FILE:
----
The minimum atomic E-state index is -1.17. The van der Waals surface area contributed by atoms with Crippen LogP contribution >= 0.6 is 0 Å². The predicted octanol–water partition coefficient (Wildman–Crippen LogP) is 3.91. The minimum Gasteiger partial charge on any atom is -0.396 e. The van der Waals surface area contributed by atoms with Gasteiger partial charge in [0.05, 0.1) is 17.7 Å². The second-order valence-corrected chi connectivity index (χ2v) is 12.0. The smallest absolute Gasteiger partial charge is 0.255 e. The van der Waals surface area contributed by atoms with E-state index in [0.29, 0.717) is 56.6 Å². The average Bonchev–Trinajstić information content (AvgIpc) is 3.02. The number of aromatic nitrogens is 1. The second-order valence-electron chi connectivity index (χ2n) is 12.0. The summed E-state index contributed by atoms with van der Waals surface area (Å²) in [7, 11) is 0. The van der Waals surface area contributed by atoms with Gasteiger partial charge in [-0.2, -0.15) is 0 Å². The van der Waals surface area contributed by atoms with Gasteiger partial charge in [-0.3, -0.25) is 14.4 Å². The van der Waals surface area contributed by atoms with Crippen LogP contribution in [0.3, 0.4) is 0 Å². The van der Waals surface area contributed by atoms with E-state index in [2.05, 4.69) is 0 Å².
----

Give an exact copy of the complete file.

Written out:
The minimum atomic E-state index is -1.17. The van der Waals surface area contributed by atoms with Crippen LogP contribution >= 0.6 is 0 Å². The predicted octanol–water partition coefficient (Wildman–Crippen LogP) is 3.91. The minimum Gasteiger partial charge on any atom is -0.396 e. The van der Waals surface area contributed by atoms with Gasteiger partial charge in [0.05, 0.1) is 17.7 Å². The second-order valence-corrected chi connectivity index (χ2v) is 12.0. The smallest absolute Gasteiger partial charge is 0.255 e. The van der Waals surface area contributed by atoms with E-state index in [0.29, 0.717) is 56.6 Å². The average Bonchev–Trinajstić information content (AvgIpc) is 3.02. The number of aromatic nitrogens is 1. The second-order valence-electron chi connectivity index (χ2n) is 12.0. The summed E-state index contributed by atoms with van der Waals surface area (Å²) in [7, 11) is 0. The van der Waals surface area contributed by atoms with Gasteiger partial charge in [-0.2, -0.15) is 0 Å². The van der Waals surface area contributed by atoms with Gasteiger partial charge in [-0.3, -0.25) is 14.4 Å². The van der Waals surface area contributed by atoms with Crippen LogP contribution in [0.3, 0.4) is 0 Å². The van der Waals surface area contributed by atoms with E-state index in [2.05, 4.69) is 0 Å².